Jealousy seems akin to envy in involving resentment and attribution of responsibility. However, resentment and attribution of responsibility have much greater odds of being rational when present in jealousy than envy. We often think of jealousy as intimately tied to romantic love. This conception may turn on our tendency to think of our significant others as our possession, but jealousy isn’t only present in romantic relationships. One form of sibling rivalry may be based on a perceived threat of losing a parent’s love to the other sibling. Likewise, two friends may compete for the attention and time of a third friend on the grounds of a perceived threat of losing the closeness they both have with the third friend.

What does the Bible say about jealousy vs. envy?

In the Bible, jealousy and envy are listed as sins to avoid, along with greed, slander, and anger. The biblical difference between envy and jealousy is that, in certain circumstances, jealousy can be a positive thing. The Bible never presents envy as positive. The type of jealousy defined as zealous vigilance is the unhappy or angry feeling caused when what rightfully belongs to us is threatened. This is the type of jealousy the bride mentions in Song of Solomon 8:6, which says love is as strong as death, its jealousy unyielding as the grave. It burns like blazing fire, like a mighty flame.

Paul wrote of the type of jealousy in 2 Corinthians 11:2, which says I am jealous for you with a godly jealousy. Paul says that he promised them to one husband, to Christ, so that I might present you as a pure virgin to him. Paul saw the Corinthian believers slipping in their devotion to Christ, and, as a loving husband would jealously guard his wife’s affections, so Paul jealously guarded the hearts of his spiritual children. The Bible also portrays God as having loving jealousy over His children.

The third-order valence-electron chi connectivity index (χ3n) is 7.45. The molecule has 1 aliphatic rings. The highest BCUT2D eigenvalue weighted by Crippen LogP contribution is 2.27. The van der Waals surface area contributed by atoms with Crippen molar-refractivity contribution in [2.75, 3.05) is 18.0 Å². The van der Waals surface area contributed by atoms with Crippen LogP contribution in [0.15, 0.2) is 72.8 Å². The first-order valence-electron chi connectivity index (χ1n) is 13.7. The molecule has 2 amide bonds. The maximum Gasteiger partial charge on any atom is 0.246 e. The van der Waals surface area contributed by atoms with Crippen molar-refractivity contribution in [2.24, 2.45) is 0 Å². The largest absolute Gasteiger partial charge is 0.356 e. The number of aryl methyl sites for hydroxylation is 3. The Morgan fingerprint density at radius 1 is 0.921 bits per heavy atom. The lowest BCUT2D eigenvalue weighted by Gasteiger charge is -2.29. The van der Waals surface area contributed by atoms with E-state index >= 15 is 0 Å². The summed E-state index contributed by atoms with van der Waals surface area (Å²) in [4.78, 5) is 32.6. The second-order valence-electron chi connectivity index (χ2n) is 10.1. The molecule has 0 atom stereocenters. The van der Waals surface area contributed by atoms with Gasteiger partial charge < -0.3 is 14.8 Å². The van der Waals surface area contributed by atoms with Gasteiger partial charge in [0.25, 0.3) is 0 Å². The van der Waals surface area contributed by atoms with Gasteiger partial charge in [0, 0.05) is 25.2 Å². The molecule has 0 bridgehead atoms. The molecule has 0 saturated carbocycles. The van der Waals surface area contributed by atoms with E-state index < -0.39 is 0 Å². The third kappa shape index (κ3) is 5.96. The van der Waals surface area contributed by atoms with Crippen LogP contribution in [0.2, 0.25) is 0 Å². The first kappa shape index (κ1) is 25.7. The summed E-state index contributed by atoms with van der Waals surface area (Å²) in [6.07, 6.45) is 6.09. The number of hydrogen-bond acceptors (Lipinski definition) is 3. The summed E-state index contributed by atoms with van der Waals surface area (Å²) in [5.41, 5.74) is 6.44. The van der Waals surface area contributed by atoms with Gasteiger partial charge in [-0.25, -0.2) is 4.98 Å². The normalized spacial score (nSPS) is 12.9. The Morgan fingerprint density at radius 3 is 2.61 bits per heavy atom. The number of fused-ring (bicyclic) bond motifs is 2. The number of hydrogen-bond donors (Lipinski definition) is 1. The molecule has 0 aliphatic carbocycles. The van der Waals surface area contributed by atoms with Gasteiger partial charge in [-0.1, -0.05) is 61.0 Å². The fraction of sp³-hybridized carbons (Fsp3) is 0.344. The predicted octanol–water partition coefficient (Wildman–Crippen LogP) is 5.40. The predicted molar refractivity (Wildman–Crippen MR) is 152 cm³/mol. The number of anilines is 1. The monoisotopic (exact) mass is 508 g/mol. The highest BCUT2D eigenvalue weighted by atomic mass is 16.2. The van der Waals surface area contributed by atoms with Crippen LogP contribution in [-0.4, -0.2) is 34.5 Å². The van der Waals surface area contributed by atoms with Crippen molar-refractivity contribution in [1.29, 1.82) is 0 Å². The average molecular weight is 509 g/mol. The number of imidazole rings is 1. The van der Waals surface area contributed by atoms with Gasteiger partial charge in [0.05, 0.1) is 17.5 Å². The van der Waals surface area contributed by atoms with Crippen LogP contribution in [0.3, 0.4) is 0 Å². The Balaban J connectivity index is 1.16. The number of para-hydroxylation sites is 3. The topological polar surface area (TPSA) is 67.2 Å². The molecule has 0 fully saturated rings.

Envy and jealousy, when viewed as synonyms, are sins. Psalm 73:1–3 reminds us of the dangers of envying the wicked. Acts 7:9 identifies jealousy as the root cause of Jacob’s sons’ mistreatment of their brother Joseph. When we desire what God has not given us, our hearts harden toward Him. Envy or jealousy can blind us to reality and make us believe the lie, as Eve did, that God is holding out on us, detailed in Genesis 3. Envy unchecked can result in walking away from God to meet our desires in our way. Jealousy unchecked can result in bitterness toward those God has called us to love. Both envy and jealousy are dangerous to our well-being and fruitfulness for God’s kingdom.

Jealousy vs. envy is a debate that’s gone on for years. Many people believe that jealousy and envy are synonymous, but that’s not the case. Jealousy occurs when you feel like someone is trying to take something you possess. Envy is when someone else has something that you feel like you deserve. Either way, both emotions are biblical sins. However, jealousy is presented as a positive in some parts of the Bible. Paul mentions godly jealousy when he describes trying to guard the hearts of his spiritual children. The conversation surrounding jealousy vs. envy will be around for a long time. Still, it’s important to note that both emotions can appear in any relationship, whether platonic, familial, or romantic. Jealousy and envy are two emotions that can eat you up, so be sure to keep your emotions in check.